The ACT government will offer concessional loans to apartment building owners whose properties need potentially deadly combustible cladding removed.
The first phase of the scheme, which will open on Wednesday, will offer rebates of half the cost of testing, up to $20,000, so building owners can determine whether their property is clad with flammable material.
The owners of buildings found to need cladding remediation work will be offered concessional loans, with details expected to be released once buildings have been tested.
Sustainable Building and Construction Minister Rebecca Vassarotti said she recognised the challenge for apartment building owners to fix combustible cladding issues.
"The ACT government takes the safety of Canberra residents seriously and we are committed to reducing the risk of potentially combustible cladding on residential apartment buildings in the ACT," Ms Vassarotti said.
Buildings eligible under the scheme are apartment buildings taller than three storeys, or in clusters that present a high fire risk, and mixed-use buildings with residential and commercial tenancies.
Ms Vassarotti said the ACT had been able to design a fit-for-purpose scheme after watching the responses of other states and territories.
"We are committed to ensuring that the testing and assessment of cladding is done professionally and that owners get as much assistance as they need to guide them through that process," she said.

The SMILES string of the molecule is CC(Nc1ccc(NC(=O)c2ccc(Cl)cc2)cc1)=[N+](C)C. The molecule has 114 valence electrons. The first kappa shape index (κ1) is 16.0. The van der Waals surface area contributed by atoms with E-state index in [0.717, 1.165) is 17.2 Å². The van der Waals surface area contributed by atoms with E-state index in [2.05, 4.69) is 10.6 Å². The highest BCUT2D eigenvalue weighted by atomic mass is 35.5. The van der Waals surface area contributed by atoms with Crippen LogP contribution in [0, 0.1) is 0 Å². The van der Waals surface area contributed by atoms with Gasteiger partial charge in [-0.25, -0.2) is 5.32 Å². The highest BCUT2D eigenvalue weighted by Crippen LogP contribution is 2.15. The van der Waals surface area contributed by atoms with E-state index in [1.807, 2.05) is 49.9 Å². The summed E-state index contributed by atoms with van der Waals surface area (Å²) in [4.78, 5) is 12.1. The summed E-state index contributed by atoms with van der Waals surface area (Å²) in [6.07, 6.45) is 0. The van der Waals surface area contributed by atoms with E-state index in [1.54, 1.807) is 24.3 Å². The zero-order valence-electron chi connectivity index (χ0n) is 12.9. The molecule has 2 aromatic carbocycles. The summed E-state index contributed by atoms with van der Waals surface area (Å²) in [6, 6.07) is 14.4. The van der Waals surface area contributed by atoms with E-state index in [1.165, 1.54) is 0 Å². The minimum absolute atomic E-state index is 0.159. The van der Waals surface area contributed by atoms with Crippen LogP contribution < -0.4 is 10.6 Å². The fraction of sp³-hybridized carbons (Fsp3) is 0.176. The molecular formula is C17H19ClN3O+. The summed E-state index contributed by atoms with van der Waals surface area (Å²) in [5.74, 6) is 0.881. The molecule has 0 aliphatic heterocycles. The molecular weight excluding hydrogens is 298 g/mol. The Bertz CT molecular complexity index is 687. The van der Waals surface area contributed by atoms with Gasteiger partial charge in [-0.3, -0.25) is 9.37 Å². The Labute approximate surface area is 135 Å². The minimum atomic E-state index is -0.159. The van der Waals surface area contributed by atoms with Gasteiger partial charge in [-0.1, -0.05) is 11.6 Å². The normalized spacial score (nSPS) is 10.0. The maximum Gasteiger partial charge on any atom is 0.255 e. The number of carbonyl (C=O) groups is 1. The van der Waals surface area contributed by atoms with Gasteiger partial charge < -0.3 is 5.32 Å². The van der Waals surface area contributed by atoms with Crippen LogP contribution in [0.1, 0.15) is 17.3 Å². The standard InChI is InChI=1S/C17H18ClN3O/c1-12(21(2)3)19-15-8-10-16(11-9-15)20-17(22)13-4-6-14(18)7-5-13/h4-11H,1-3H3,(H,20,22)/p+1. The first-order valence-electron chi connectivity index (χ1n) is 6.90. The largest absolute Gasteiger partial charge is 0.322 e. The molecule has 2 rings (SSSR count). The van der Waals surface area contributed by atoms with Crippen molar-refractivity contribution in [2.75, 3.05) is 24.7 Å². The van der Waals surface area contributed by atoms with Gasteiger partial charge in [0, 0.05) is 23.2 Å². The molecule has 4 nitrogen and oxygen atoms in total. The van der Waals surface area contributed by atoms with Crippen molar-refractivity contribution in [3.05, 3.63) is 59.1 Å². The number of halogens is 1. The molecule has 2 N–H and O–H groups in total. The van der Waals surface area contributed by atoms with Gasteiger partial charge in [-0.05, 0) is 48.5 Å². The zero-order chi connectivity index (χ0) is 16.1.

Fire can spread quickly up a building if inappropriate aluminium composite cladding panels, which can have highly combustible cores, are used.
The ACT government in August 2020 had committed to a taxpayer-funded loan scheme to help apartment owners determine whether their buildings used flammable cladding.
The Barr government's economic recovery package allocated $21.4 million to two cladding rectification schemes over three financial years.
There are 23 public buildings in the ACT which would need to have the potentially dangerous cladding removed, it was revealed in February.
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Major Projects Canberra chief projects officer Duncan Edghill told an ACT estimates work would begin to remove the cladding soon.
The government committed to inspecting territory owned buildings in the wake of London's deadly Grenfell Tower fire in June 2017, in which 72 people died.
The audit quickly identified potentially dangerous cladding panels at Centenary Hospital and five other ACT health buildings.
A total of $19 million has been set aside to remediate the government buildings identified during the audit.
The Greens in 2019 called on the ACT government to expand the audit to cover privately owned buildings.
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